These last two verses sum up my own approach to poetry, where I long ago left my early misinformed isolationist stance, and fear of contamination, so common amongst many poets first starting out; where we avoid the influence by others, of whatever nation or race.
It is a difficult world.
Each word is another bruise.
This is my nest of weapons.
This is my lyrical foliage.
We know poets concern themselves with form (or genre) with its shapes and techniques, and yet out of all forms and genres of poetry worldwide it seems there is almost an embargo on haiku with its most telling technique, that of the kigo. Where it is common practice in poetry to utilise and adapt new and old techniques from other lands, it is almost seen as verboten, and actually anti-Japanese to use kigo, and label it as such. I feel that both Bashō and Shiki would have been perplexed at this block in a poet’s attitude, and a potentially dangerous chink in their arsenal.
Merely calling something a season word or a seasonal reference, if a non-Japanese writer attempts haiku, could be misleading and unfairly limiting both to writers and readers of haiku outside Japan, especially if the word(s) go beyond just the spelling out of a season.
I agree with Machmiller when she says:
“…I do not believe that the Japanese have a lock on kigo…”
Unlike Machmiller I feel it’s time to make saijiki (the kigo dictionary) a regular actuality in countries where there occurs a large number of haiku and renga writers. This process needs to be fluid and inclusive: not an exclusive club for elite literati to dictate to lesser mortals. As well as potential new strains of inverted racism, I worry that an ongoing inverted snobbery has gone on for too long both in Japan, and in the West. Or is it misguided rose-tinted spectacles placed on a fainting goat?
Machmiller states how certain words and phrases in Western culture already operate as kigo. I don’t intend to quote or reveal any more of Machmiller’s essay, as I want the anthology (in its entirety) to be part of many a haiku poet’s reference library.
On a final note, it seems that the terms kigo and its partner term kidai are Post-Isolation Japan:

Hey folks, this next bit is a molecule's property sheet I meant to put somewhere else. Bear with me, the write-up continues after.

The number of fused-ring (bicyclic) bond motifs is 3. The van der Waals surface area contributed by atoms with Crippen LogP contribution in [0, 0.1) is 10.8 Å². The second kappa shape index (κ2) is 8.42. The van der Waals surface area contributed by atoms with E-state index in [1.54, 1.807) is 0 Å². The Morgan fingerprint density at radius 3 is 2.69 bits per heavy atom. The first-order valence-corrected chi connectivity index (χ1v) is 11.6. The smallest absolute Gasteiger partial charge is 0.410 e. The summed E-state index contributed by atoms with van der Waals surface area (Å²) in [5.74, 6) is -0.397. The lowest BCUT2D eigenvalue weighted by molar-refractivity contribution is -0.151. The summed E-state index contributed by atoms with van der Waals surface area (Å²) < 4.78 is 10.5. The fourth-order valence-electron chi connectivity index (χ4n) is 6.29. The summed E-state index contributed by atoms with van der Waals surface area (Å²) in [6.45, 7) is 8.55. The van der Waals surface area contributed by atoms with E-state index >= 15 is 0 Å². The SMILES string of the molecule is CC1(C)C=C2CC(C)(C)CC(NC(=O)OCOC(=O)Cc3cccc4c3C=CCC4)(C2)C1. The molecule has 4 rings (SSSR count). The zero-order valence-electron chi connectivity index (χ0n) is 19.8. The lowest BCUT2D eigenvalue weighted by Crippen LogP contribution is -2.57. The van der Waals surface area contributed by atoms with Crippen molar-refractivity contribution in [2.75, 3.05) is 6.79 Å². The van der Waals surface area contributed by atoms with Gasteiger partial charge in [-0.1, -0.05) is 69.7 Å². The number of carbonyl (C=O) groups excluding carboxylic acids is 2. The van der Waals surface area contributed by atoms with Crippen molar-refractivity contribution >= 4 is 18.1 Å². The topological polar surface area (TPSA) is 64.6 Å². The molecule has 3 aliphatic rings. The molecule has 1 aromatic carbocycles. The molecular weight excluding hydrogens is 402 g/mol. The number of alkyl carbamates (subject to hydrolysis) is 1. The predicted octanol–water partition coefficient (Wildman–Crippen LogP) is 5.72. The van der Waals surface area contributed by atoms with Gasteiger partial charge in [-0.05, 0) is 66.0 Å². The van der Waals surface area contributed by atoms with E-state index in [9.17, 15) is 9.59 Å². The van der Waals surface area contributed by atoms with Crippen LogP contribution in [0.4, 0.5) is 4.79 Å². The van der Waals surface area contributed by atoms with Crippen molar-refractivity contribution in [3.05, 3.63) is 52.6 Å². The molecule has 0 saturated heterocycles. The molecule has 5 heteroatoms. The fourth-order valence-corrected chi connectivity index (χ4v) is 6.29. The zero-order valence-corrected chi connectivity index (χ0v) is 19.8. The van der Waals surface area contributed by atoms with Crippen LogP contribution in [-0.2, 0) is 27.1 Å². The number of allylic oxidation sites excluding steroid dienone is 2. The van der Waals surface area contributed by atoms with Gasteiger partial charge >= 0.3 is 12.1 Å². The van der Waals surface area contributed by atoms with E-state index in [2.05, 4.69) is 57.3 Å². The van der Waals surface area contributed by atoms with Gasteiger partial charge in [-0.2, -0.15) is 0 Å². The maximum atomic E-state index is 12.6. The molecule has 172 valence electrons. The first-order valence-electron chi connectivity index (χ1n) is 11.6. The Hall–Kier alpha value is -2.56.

“After haiku became a fully independent genre, the term "kigo" was coined by Otsuzi Ōsuga (1881-1920) in 1908. "Kigo" is thus a new term for the new genre approach of "haiku." So, when we are looking historically at hokku or haikai stemming from the renga tradition, it seems best to use the term "kidai." Although the term "kidai" is itself new—coined by Hekigotō Kawahigashi in 1907!
Itō, Yūki. The Heart in Season: Sampling the Gendai Haiku Non-season Muki Saijiki, preface in Simply Haiku vol 4 no 3, 2006.
This was reviewed in:
Notes from the Gean Vol. 3, Issue 3 December 2011
Lynx: A Journal for Linking Poets XXVII:1 February, 2012
AWARD WINNING ANTHOLOGY
Wild Violets received Haiku Society of America’s Kanterman Prize Honorable Mention for Best Anthology 2012.
The judges, Carolyn Hall and Christopher Patchel, said
“This very attractive book (made so by a beautiful cover and foldout Chinese brush paintings by Ann Bendixen) includes two poems by each of 57 member poets, as well as haibun and informative essays by well-known haijin.”
Fay Aoyagi’s haiku collections are a must for anyone serious about haiku, in my
opinion. Fortunately for anyone who has missed out on her earlier work we have the
extra bonus that her latest collection also includes a Selected Haiku section
showcasing work from both of her previous collections.
David G. Lanoue has this to say about Aoyagi in his featured essay for Modern
In recent years San Francisco poet Fay Aoyagi has been exploring what she calls
“the inner landscape” with the same keen focus and subtle perception that traditional
poets of haiku bring to birds, flowers and the moon.
David G. Lanoue further states:
Personally, I believe that haiku is about discovery: the deeper the feeling of
discovery, the better the haiku, in my opinion. In a great haiku we sense the poet
finding out something in the process of composition, not reporting on a thing that has
been previously mentally digested.
Aoyagi’s first haiku collection was a landmark book when it looked worryingly
possible that haiku may finally, at least in English, become dried up like one of those
tumbleweeds you often saw in Westerns
to show a town had died, become a ghost town. That’s what seemed to be the final
logical outcome until books of the refreshing quality as in Chrysanthemum Love
appeared. Tumbleweed:http://en.wikipedia.org/wiki/Tumbleweed Aoyagi had this to say about her work, in the introduction to her 2003 collection
If you believe haiku must be about nature, you may be
disappointed with my work. There is a lot of "me" in my haiku. I write very
subjectively. I am not interested in Zen and the Oriental flavours to which some
Western haiku/tanka poets are attracted. I love the shortness and evocativeness of
haiku. I don't write haiku to report the weather. I write to tell my stories.
Aoyagi doesn’t do weather report haiku yet she still harnesses kigo in both her
Japanese and English-language haiku:
Saijiki are a treasure vault of kigo and sample haiku and I rely heavily on saijiki
when I write haiku both in Japanese and English. Moon in the Haiku Tradition essay by Fay Aoyagi Bill Higginson put it very forcefully, and unfortunately I agree with him. I’ve seen all
too often that formulahas become mistaken with form. Although in recent years,
along with Aoyagi, there are promising signs that haiku in English have never been
Yet, for years now, I have had the feeling that our haiku community was somehow
steering off in one or at most two narrow directions. On one road we have the Zen-
imbued notion of the haiku as a momentary blip on the screen of our lives.
other, haiku becomes a tool in the hands of the satirist, unfit for serious composition.